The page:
The hallway outside Room 351 of the Iowa Memorial Union was crowded but quiet on Wednesday morning. Members of COGS, the union representing University of Iowa graduate students, were staging a grade-in — a protest that allowed them to do their work as teaching assistants, while demonstrating their resolve prior to the start of a meeting with representatives of the Board of Regents.
COGS, the Campaign to Organize Graduate Students, is in the process of negotiating a new contract that will cover grad students employed by UI. Last month, the union presented its contract proposal to the Regents. On Wednesday, it was the Regents’ turn to present its initial proposal.
Laura Szech, a doctoral student in the UI College of Education and president of the local chapter of COGS, told Little Village she was feeling cautiously optimistic ahead of the meeting.
The optimism was based on the results of an October recertification vote for COGS. In 2017, the Republican-led Iowa legislature scrapped the current collective bargaining rights for public-sector employees and put in place much more restrictive rules. One of those changes required unions to undergo a recertification election prior to negotiating a new contract for workers.
COGS needed a majority of all 1,954 UI’s grad students — not just COGS members — to vote for it to be recertified. Under the legislature’s rules, any student who didn’t submit a ballot would automatically be counted as “no” vote. COGS won recertification, with 80 percent of grad students voting for it.
“We feel that with the recertification election — in which over 1,550 graduate students said they wanted COGS as their representative — is clear demonstration of our support, and the board should respect the voice of those students,” Szech said.
“We felt really empowered by that vote,” Szech said. “And we feel that the board should respect the voice of those students — over 1,550 graduate students — who said they wanted COGS as their representative.”
But Szech’s optimism is tempered by COGS’s experience negotiating its last contract. The union made its first proposal in October 2016. But, as Szech explained, the Regents delayed engaging in substantive negotiation until after the changes on collective bargaining took effect in Feb. 2017.
State agencies are only required to engage in negotiations on base pay-rates with certified unions under the 2017 law. Other issues that had been covered by the collective bargaining law signed into law by Gov. Robert Ray in 1974, such as health care and working conditions, can be included in negotiations only if employers agree to include them.
“They brought us a one-page wage document, and wouldn’t negotiate at all,” Szech said, recalling the 2017 contract talks.
“A lot of these things, since we have the right to take them out, we are going to do it,” Mike Gallagher, the attorney for Board of Regents, said during a Feb. 2017 meeting with COGS. “You may not like it, I understand that.”
“These things” included all the benefits COGS, which has represented UI grad students since 1996, had won in previous negotiations, except for the base pay-rate.
Asked why the Regents were only going to do nothing more than the law required, Galloway said, “It’s because we are going to, as a university, revisit those issues and put them into a policy, is the direction we are headed at the moment.”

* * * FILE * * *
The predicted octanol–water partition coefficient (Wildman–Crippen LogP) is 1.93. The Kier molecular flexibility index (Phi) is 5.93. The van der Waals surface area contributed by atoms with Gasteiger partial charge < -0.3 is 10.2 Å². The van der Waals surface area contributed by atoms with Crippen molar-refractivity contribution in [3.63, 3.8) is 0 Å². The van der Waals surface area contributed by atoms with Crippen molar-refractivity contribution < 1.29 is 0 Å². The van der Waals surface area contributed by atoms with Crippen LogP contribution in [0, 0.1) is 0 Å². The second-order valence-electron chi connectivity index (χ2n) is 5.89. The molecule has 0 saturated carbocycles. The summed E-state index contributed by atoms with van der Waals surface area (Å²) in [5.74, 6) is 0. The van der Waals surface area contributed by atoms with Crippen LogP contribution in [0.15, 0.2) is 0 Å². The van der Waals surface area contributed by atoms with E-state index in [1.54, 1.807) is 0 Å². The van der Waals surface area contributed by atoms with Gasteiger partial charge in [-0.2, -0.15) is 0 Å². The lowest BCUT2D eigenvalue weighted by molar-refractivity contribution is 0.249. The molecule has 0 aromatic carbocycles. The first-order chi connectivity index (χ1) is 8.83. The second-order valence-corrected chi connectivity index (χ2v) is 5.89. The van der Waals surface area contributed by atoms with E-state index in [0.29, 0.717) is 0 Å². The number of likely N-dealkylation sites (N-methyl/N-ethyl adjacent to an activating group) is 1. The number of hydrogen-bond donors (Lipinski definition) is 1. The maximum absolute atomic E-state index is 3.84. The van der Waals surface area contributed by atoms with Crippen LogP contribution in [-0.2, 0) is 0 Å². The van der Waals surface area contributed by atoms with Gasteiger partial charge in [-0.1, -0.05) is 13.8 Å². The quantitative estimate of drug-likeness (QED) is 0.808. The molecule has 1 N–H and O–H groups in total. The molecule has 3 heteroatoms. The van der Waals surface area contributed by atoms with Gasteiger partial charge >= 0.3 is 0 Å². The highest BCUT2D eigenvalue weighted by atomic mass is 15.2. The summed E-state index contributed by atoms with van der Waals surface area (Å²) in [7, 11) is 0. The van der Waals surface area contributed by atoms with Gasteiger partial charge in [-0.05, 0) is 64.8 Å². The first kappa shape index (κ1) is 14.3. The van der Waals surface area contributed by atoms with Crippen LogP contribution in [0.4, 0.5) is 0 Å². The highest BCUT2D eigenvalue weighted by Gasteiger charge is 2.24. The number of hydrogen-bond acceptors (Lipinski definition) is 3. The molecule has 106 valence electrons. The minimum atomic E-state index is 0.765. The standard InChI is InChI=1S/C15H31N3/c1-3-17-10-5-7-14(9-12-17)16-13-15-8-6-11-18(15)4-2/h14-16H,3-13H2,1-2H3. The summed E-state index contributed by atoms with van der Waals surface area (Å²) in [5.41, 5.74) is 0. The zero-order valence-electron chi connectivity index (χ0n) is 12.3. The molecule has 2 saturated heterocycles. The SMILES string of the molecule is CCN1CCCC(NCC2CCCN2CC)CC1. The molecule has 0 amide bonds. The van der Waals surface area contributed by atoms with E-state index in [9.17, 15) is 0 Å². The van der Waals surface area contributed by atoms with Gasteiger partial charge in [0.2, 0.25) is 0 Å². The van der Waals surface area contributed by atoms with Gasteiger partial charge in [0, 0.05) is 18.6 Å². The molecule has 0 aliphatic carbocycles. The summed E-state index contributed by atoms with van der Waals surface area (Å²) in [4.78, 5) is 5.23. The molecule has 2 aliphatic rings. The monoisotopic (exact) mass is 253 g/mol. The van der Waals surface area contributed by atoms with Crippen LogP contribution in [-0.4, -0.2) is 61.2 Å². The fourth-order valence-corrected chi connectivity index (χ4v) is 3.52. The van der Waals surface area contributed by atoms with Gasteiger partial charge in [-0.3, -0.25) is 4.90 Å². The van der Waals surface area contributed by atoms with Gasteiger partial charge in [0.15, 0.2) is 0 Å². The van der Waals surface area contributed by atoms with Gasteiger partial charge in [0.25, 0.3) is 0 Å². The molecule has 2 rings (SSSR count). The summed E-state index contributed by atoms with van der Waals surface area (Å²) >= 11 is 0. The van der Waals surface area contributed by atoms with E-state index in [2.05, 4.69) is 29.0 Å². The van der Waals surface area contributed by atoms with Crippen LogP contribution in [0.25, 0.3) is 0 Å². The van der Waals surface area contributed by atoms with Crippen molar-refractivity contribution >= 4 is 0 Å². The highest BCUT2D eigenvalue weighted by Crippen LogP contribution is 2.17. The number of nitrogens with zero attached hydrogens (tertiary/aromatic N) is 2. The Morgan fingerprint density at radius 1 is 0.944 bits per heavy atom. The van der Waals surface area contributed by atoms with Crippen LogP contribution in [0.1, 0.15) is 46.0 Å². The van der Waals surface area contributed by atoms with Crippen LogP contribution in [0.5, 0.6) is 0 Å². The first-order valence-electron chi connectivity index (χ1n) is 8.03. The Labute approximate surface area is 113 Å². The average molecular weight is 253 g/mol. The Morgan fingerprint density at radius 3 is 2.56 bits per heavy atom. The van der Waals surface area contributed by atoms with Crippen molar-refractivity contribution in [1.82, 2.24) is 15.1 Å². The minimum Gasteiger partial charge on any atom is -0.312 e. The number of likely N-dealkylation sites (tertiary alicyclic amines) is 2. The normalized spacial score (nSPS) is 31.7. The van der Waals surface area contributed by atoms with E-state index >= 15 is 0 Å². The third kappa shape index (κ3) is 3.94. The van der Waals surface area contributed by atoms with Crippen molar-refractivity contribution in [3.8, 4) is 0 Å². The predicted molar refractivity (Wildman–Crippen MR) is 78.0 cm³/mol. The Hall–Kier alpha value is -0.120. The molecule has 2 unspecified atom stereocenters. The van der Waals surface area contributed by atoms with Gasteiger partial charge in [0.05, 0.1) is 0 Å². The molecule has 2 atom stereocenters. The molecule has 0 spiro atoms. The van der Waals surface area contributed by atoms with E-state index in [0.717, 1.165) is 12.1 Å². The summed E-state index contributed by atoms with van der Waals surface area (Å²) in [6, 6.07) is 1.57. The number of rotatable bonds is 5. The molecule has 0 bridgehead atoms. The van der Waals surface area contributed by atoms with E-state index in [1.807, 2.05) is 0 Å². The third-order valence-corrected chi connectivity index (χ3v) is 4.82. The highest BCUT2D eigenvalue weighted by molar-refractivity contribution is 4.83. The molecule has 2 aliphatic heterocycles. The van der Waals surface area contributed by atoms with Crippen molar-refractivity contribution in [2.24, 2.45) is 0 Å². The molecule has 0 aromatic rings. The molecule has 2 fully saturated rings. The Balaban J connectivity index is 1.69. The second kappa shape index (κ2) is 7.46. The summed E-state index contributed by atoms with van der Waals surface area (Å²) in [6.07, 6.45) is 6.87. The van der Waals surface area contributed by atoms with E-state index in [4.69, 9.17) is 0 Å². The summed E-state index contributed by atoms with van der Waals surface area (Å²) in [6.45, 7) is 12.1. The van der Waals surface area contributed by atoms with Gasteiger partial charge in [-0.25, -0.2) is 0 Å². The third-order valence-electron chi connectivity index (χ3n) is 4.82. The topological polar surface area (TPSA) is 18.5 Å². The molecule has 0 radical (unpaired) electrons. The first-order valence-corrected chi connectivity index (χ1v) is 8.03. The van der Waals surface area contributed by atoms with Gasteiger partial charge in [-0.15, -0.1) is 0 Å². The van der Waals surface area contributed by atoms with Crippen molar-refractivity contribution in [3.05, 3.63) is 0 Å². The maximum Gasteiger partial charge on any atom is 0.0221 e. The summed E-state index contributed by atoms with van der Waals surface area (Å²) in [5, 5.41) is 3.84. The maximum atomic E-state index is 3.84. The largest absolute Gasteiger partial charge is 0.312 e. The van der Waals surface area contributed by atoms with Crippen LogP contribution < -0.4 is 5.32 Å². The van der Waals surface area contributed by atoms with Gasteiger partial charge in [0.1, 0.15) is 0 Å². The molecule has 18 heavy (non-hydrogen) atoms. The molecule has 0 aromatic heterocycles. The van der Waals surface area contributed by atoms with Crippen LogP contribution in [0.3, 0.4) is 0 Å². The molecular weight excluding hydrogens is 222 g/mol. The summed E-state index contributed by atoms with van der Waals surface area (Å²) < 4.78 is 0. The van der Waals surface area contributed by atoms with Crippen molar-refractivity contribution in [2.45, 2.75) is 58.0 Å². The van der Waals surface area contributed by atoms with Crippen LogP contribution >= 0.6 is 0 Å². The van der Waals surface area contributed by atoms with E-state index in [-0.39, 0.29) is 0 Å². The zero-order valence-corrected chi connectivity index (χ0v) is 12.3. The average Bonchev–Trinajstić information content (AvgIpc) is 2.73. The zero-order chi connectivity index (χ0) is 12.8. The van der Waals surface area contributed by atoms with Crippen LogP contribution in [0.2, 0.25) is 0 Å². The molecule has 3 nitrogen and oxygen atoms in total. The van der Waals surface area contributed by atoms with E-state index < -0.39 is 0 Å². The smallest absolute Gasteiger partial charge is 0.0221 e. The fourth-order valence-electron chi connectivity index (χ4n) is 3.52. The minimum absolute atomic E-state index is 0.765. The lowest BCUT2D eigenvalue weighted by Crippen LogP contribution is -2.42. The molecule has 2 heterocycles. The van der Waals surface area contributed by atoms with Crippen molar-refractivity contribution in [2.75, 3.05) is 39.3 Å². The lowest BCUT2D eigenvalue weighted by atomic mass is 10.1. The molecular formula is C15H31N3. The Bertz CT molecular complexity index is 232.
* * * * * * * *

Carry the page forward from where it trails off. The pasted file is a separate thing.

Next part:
“It was surprising,” Szech recalled. “There was disbelief and anger. And frustration, because we felt our work was being so devalued by the Board of Regents.”
Many of the benefits that had been cut out of the contract were eventually incorporated into UI policy (“That was a huge fight,” Szech said), but the university can change its policies to eliminate those benefits if it chooses to. It has no legal obligation to maintain them, as it would if the benefits were included in a labor contract.
“When they put [the benefits] into policy, they took the words ‘COGS’ and ‘union’ out,” Szech said.
By doing that, UI eliminated the grievance procedure that had been in place, which means that a COGS member who is having a problem no longer has a right to be assisted by a union representative in meetings with university officials.
“We’re asking, or rather demanding, that all these things that don’t cost the university a penny, but really matter to us as grad students, are put back into a contract, not just left as policy,” Szech said.
As for their base pay-rate, COGS was asking for a cost-of-living increase plus three percent.
The Regents’ offer contained none of that.
The pay increase offered was lower, and it was the only thing in the proposal. Just like in 2017.
The attorney for the Regents was the same as 2017, too. Galloway didn’t definitely rule out negotiating over issues other than base pay-rate, as he did in 2017, instead declining to comment on whether the Regents would agree to consider any of the other issues.
“We’re frustrated the initial [base pay] proposal was so low, and surprised that none of the [other] topics were back in it,” Szech said after the meeting. “They could have chosen to include those topics, but chose not to. But we do feel hope that there may at least be a discussion, because two years ago it wasn’t even an option.”
At Wednesday’s meeting, two future, closed-door meetings to continue contract talks were scheduled for later this month. Even though the public won’t be admitted to those meetings, they will find out about the results.
“We are preparing to have some very public actions to show whether the board is supporting us or not,” Szech said.